Hamilton and Verstappen at odds over latest wheel-to-wheel duel
By Ian Parkes
Tuesday 4th April, 2023 - 1:44am
Lewis Hamilton has defended himself from accusations from Max Verstappen that he forced his F1 rival off the track at the start of the Australian Grand Prix.
In a race that contained four starts given there were three red flags throughout the event at Melbourne’s Albert Park, the reigning F1 champion conceded his first of those was “terrible” as he “didn’t get off the line well”.
It allowed Hamilton’s Mercedes team-mate George Russell to pass the Red Bull on the inside through Turn 1.
Verstappen appeared to have regained his momentum through the Turn 2 sweep but with Hamilton directly behind him on the approach to the sharp Turn 3 right-hander, the Briton dived down the inside, forcing the Dutchman off the track.
Despite Verstappen’s complaints over the radio, the stewards opted not to take any action.
Given the number of incidents in the past between the pair, Verstappen can be credited for pulling out of the challenge as he held the ideal racing line going into Turn 3, and avoiding what could have been another collision.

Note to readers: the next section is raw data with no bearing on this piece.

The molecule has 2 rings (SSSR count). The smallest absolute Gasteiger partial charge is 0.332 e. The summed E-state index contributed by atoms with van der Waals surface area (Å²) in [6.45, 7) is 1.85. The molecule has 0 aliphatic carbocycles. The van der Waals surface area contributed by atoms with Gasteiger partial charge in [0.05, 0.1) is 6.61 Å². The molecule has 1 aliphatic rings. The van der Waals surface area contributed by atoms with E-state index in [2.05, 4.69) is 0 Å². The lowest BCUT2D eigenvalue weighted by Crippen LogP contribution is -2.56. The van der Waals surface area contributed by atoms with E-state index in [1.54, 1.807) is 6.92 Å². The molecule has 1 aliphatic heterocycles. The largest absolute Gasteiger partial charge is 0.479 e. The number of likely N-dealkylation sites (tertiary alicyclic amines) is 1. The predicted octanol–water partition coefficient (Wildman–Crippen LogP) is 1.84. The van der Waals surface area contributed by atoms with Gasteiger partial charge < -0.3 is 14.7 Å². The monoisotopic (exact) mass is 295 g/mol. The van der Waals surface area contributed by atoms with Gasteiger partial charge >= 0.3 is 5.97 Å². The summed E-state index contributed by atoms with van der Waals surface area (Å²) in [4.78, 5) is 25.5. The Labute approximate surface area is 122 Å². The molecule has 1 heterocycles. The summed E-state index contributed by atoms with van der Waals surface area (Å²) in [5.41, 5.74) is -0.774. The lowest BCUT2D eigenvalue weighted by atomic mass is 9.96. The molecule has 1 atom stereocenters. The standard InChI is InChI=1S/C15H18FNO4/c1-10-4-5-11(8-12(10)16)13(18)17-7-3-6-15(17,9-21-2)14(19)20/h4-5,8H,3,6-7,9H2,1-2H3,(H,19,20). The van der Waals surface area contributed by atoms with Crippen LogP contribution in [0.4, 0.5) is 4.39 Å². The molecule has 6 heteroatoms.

The 25-year-old, however, maintained post-race that Hamilton was at fault.
“From my side, I just tried to avoid contact,” said Verstappen, in offering his version of events.
“It’s quite clear in the rules what is allowed, what you’re allowed to do now on the outside. But clearly, it’s not followed.
“But that’s okay. We had good pace and we passed them anyway. But it’s something for the next races to take into account.”
“That’s racing” – Hamilton
Suggested Hamilton had overstepped the mark, Verstappen showed he now possesses greater maturity with his racing by making clear he is playing the long game with a car that so far this season is on another level to Mercedes.
“I was quite careful,” added Verstappen. “I think I could have been a little bit more aggressive.
“But on the other hand, I didn’t want to have any damage on my car because I knew that we had a quick car, so even losing one or two spots was not the end of the world.”
From his perspective, seven-time F1 champion Hamilton felt he applied a hard-but-fair approach to the corner, emerging from it with second place at the time, a position in which he finished behind Verstappen at the end of a chaotic race.
“I thought it was pretty decent,” said Hamilton. “He braked early and I braked late and I was fully up the inside and I think we both left space for each other.
“I didn’t run him off the road and he didn’t turn in on me, so we didn’t touch and that’s racing.”
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